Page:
Welcome to the first newsletter from the Maastricht Centre for the Innovation of Classical Music. The past few weeks have changed the way we lead our lives in unimaginable ways. One noticeable change is the move of our activities to the digital realm whenever possible. We have already seen glimpses of this new normal: the tenor singing on his balcony; neighbourhoods playing music together on their balconies; the many orchestras streaming concerts for audiences worldwide; choir practices being held online; musicians streaming home concerts.
In the realm of orchestral practice and classical music, there are also many questions that we must ask ourselves. How will orchestras become digital? What new music making formats will surface? What will this mean for musicians? How would collaboration among different institutes work? What technological needs will we have? How will we balance artistic ownership? How will the essence of classical music transcend?
During the next months we will hear a lot of talk about innovation with many orchestras and other artistic institutions experimenting in a variety of ways. We will follow closely and look forward to the next moment when we can meet and discuss.
Stay safe and healthy!
Symposium ‘Fail Better: Sharing Challenges and Learning in Classical Music Innovation’
After much deliberation, we have decided to postpone our symposium until March 2021. We feel that the current situation requires us to be more patient. We are very sorry for any inconvenience this may have caused and hope you will join us in 2021.
At the moment we are working on possible ways to share what would have been presented in our symposium with you. Please bookmark our website www.mcicm.nl for updates. If you have any questions, please do not hesitate to contact us at email@example.com.
Research: Two Experiments Completed
Mahler am Tisch focused on the composer and informal local performance settings. In many of his symphonies and vocal music, the composer used folk music sometimes literally, sometimes edited. During Mahler am Tisch, three ensembles played adaptations of Mahler’s orchestral music as well as traditional folk music from Mahler’s time in two cafés in Maastricht. Read more.
For The People’s Salon a group of fifteen ‘Friends’ took on the responsibility of planning a special concert where stories in which classical music plays a leading role were exchanged. Stories of childhood memories, everyday experiences, happy moments, love and mourning accompanied music by Mozart, Schumann, Kreisler, Mendelssohn, Bach, Ives and more. Read more.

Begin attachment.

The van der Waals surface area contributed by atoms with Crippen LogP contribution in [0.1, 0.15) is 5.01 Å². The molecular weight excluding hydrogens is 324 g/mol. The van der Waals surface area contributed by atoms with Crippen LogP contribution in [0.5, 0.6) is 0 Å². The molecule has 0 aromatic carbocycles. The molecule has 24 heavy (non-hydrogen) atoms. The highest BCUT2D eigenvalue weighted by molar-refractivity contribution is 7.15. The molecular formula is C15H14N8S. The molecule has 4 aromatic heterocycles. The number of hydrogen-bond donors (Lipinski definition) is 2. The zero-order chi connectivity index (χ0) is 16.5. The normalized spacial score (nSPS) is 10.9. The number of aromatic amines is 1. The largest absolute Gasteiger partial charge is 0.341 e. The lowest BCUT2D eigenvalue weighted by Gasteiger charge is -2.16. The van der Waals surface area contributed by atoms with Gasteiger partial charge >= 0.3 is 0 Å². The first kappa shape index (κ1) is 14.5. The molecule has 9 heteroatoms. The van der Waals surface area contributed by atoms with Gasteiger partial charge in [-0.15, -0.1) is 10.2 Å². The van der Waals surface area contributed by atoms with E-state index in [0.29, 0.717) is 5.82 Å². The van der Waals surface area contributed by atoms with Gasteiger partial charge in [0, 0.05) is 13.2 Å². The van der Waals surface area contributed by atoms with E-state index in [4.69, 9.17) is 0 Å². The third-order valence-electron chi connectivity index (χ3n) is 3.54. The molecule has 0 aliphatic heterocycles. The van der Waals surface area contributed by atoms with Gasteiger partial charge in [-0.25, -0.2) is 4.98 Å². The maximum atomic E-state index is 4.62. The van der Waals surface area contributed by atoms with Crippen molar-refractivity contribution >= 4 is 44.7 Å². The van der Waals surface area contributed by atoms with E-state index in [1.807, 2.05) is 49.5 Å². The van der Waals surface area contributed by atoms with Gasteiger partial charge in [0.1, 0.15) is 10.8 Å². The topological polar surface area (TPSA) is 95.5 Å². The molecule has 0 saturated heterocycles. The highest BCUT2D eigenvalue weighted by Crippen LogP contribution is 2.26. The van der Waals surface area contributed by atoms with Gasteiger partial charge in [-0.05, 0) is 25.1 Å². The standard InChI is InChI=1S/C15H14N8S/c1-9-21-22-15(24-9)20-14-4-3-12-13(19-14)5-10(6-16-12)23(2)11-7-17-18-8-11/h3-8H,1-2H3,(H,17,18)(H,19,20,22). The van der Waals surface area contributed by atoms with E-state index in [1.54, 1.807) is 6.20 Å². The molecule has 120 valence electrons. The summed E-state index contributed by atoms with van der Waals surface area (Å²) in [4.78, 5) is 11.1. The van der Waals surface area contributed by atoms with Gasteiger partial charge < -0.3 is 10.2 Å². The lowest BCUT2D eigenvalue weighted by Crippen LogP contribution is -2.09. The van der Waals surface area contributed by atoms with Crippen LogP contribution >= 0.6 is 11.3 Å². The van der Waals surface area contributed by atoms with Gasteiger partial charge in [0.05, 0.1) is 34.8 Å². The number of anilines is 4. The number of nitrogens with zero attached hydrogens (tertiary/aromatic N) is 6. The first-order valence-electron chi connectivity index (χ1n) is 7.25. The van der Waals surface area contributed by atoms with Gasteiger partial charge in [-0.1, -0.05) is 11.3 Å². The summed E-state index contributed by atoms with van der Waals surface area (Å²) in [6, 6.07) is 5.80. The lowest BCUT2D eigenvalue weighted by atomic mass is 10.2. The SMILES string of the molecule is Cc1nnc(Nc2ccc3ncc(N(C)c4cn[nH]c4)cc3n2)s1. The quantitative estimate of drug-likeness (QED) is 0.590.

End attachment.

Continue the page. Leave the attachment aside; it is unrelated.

The Conservatorium has been taking an active role in innovation through a wide rang of reforms and renewals, artistically, curricular and organisational. This extends beyond the support the Conservatorium has extended to MCICM. Some of the projects that best highlight this are the redevelopment of the curriculum for music theory in the classical department, innovation of opera teaching and training on a European level and the first edition of the Award for Innovation in Music. Read more.
Meet Johanna Kurth
Hello! I am Johanna Kurth and I am from… well, where am I actually from? I was born in Bamberg (Germany), I grew up in Malindi (Kenya), finished my school in Munich (Germany) and studied Culture and Media Education, a bachelor’s degree, in Ludwigsburg (Germany). Stays abroad brought me to Brookwood, Alabama (USA) during 11th grade and to Jyväskylä (Finland) for my Erasmus. So, let’s generally say: I’m from Germany but I love moving, travelling and staying abroad.
As a master’s student in the field of theatre- and orchestra management at Frankfurt University of Music and Performing Arts (HfMDK), my main focus is to be aware of the development in classical music and to make a contribution to it. Parallel to writing my master thesis at the moment, I am very happy to complete an internship at MCICM this spring. I will help with the pilot “database” reaching out to German orchestras.
One of our aims is to provide a sharing space for orchestras, musicians, research centres, conservatories and other interested parties where learning experiences within the realm of innovation can be shared. The first round of research for this project will be to reach out to orchestras in the Netherlands and Germany asking them about their innovation practices. This can be in different areas such as artistic design, marketing, organisational structures, etc. We will analyse the information we receive and look into ways of archiving this into a formal database, as well as extending our research scope to other countries. Read more.
The Maastricht Centre for the Innovation of Classical Music is a collaboration between Maastricht University, Zuyd University of Applied Sciences and philharmonie zuidnederland, and receives public funding from the Province Limburg, the Netherlands. For more information visit www.mcicm.nl.